Finding a club or syndicate with hunting lease is a good move. The help and info you will get is well worth the money. YES, take the safety course, BUT don't think you then know it all. Here in the UK we now have what are called Deer Stalking Courses and I have been out with a few who have passed the test who I would not go with again. I shoot a 22BR fairly regularly for roe deer and our smaller deer and the 60gr Nosler Partition does the job and I would guess it would be adequate for the small Hill Country deer in Texas. The important bit with the 22 centrefires is accuracy, put that bullet on the button and the deer will fall over .... no angled shots , no snap shots etc etc. Patience for that perfect stance where you can insert that bullet just behind both front legs, mid way up the body and all hydraulic power will fail very quickly.
The black rifle will do the job if you do, within reasonable ranges and lets face it the fun is in stalking up and petting them first ...isn't it? Best of luck and hope to see a story or two in the Hunting Story section with pics. We all have our favorites, but the 60grn Nosler does it for me in the Encore out of a 16 inch barrel, no problem.
Reply With Quote
  #12  
Old 06-12-2012, 07:15 AM
GunNut97's Avatar
Beartooth Regular
 
Join Date: Jun 2012
Location: Virginia
Posts: 85
It's nice to have a new hunter! First off, take some safety courses so that you'll be both safe and responsible. Now to answer your question. If you like the AR-15 then that's fine. In my opinion it would probably be a better idea to swap the upper receiver for a 6.8mm SPC upper. It's a 300-350 yd deer cartridge. If you are fine spending another $650 or so then buy a Thompson Center Venture in .243 or .25-06 (since they don't kick much). It's a bolt action. I have one in .270 Win. and it's accurate enough to take care of any deer at about 300 yards or less (it can probably do better). The Venture is about $500 and you can get a Bushnell Scope for $150-$200. I hope this has helped.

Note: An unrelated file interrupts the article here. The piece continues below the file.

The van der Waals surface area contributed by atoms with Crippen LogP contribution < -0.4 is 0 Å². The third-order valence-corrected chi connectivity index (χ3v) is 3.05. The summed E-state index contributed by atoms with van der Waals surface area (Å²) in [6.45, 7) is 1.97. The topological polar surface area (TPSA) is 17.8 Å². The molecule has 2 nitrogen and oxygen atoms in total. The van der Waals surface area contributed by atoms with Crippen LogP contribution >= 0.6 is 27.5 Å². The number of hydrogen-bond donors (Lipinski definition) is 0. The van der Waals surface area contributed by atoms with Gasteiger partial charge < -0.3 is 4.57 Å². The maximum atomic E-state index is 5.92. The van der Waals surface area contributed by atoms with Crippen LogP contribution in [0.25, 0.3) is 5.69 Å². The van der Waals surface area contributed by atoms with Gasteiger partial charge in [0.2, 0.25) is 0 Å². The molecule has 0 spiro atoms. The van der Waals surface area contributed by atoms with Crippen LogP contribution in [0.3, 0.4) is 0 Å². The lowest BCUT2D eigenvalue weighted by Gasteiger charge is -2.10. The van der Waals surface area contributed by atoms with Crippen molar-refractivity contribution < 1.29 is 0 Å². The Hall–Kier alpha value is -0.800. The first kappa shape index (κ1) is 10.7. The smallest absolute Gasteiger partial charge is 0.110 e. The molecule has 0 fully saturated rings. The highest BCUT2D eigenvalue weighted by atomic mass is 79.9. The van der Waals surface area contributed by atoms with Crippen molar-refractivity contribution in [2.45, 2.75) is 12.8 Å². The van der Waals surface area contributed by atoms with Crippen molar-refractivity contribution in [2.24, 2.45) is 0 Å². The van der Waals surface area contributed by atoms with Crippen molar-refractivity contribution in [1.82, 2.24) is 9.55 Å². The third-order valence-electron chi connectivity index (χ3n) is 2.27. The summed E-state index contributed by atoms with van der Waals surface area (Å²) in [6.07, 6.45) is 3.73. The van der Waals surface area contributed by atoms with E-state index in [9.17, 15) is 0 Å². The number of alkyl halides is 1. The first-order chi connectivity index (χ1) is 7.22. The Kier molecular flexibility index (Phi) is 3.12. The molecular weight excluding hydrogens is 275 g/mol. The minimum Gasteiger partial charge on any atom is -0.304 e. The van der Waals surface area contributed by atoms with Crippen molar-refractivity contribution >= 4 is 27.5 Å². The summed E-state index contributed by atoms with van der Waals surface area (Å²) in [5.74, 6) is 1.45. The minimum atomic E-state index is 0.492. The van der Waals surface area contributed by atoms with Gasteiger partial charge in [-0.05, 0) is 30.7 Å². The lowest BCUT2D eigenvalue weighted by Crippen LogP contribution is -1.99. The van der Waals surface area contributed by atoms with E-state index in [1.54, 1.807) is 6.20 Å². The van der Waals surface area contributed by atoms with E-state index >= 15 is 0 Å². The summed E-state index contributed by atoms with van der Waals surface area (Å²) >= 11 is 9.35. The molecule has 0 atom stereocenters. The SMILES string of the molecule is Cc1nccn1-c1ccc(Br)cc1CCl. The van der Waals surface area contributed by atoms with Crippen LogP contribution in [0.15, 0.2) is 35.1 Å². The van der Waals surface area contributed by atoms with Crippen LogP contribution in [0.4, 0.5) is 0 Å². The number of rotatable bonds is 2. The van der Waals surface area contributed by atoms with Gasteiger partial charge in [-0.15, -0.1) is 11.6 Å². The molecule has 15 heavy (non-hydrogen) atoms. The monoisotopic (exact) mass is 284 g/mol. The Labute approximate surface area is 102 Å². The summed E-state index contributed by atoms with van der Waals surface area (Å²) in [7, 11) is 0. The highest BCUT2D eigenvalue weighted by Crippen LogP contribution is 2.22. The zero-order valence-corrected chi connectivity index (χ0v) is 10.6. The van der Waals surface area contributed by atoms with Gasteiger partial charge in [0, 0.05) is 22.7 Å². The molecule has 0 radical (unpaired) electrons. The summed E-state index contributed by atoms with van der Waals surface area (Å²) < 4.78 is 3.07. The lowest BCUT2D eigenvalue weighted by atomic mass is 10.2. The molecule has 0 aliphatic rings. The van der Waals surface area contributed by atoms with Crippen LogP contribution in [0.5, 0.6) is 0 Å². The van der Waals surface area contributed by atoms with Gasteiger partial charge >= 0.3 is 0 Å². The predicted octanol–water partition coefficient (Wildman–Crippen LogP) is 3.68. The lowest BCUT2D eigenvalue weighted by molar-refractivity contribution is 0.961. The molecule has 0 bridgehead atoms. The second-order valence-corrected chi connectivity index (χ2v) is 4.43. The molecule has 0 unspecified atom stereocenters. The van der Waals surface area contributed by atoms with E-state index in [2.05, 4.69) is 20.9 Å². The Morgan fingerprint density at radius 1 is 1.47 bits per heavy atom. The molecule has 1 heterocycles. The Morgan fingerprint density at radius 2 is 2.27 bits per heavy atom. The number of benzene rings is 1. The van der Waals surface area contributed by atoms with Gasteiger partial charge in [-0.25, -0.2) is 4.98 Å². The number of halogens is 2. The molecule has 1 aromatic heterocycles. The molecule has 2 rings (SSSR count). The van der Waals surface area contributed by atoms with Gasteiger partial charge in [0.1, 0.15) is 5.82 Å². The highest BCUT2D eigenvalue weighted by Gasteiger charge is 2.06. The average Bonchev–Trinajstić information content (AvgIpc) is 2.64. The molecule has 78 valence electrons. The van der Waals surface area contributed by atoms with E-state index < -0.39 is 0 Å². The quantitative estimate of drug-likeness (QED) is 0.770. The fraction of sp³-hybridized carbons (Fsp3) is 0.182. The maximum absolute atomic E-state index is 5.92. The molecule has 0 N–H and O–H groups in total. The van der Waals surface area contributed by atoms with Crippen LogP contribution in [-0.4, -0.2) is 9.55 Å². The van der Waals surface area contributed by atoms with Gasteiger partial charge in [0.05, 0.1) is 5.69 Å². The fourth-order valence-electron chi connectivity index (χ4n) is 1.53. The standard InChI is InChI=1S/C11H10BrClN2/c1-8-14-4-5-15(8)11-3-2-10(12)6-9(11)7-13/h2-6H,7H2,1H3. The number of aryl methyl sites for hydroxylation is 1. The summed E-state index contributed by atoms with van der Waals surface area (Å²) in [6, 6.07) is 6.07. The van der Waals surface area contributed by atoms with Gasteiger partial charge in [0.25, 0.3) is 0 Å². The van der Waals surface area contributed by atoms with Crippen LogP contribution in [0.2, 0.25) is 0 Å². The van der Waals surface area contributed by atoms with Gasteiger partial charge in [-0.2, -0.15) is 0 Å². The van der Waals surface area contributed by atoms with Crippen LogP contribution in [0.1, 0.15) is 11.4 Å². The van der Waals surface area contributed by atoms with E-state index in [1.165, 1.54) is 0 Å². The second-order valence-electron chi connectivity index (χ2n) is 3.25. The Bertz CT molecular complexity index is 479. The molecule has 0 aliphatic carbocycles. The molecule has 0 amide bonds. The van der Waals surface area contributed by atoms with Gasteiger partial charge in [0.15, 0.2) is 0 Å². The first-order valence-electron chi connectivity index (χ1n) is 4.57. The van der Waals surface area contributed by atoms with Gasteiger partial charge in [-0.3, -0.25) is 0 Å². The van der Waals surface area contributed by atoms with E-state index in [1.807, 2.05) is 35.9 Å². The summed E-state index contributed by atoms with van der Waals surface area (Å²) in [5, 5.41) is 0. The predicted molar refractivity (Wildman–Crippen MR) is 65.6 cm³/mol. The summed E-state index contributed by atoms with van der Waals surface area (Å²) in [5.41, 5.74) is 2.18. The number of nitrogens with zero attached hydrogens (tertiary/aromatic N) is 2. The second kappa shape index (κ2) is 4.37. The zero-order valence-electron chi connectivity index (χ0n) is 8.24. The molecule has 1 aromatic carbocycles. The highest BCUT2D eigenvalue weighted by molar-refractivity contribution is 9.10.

Reply With Quote
  #13  
Old 07-23-2015, 03:01 PM
Beartooth Regular
 
Join Date: May 2014
Location: Central, TX
Posts: 30
I got my start varmint hunting, mostly with airguns/shotguns on pest birds, helps you to get the feeling and aspects of it without the license and worry. I used to live in Oregon and Minnesota, easier to get access to huntable public and free access land over my present Texas location. You could also watch hunting videos, online or rented/purchased, this has helped me. Deer hunt videos are incredibly popular.
Reply With Quote
  #14  
Old 07-23-2015, 03:39 PM
sarg1c's Avatar
Beartooth Regular
 
Join Date: Feb 2014
Posts: 229
Three things mentioned to hunt deer in Kentucky would be, no FMJ, nothing holding more than ten rounds and of course, the hunter safety course card.....any center fire but I would recommend. 243 or larger. Dont forget your license and deer tag, land owner's permission.
Reply With Quote
  #15  
Old 07-23-2015, 03:55 PM
Beartooth Regular
 
Join Date: Oct 2007
Location: Saskatchewan
Posts: 1,537
"Small for the intended game" cartridges (and no one doubts the .223 is small for the intended game) are cartridges for "experts". Beginners should err on the side of "adequate for the intended game". There are LOTS of cartridges in that category, and you would be wise to make your cartridge choice from that group. That includes anything from the .243 Win to the .30-06 (and many others not so common.) Any of the rounds in that range will be completely adequate for what you want to do, and give you a bit of help if you make a non-expert mistake. If you have never been hunting, it is unlikely you will be an expert. Later, maybe.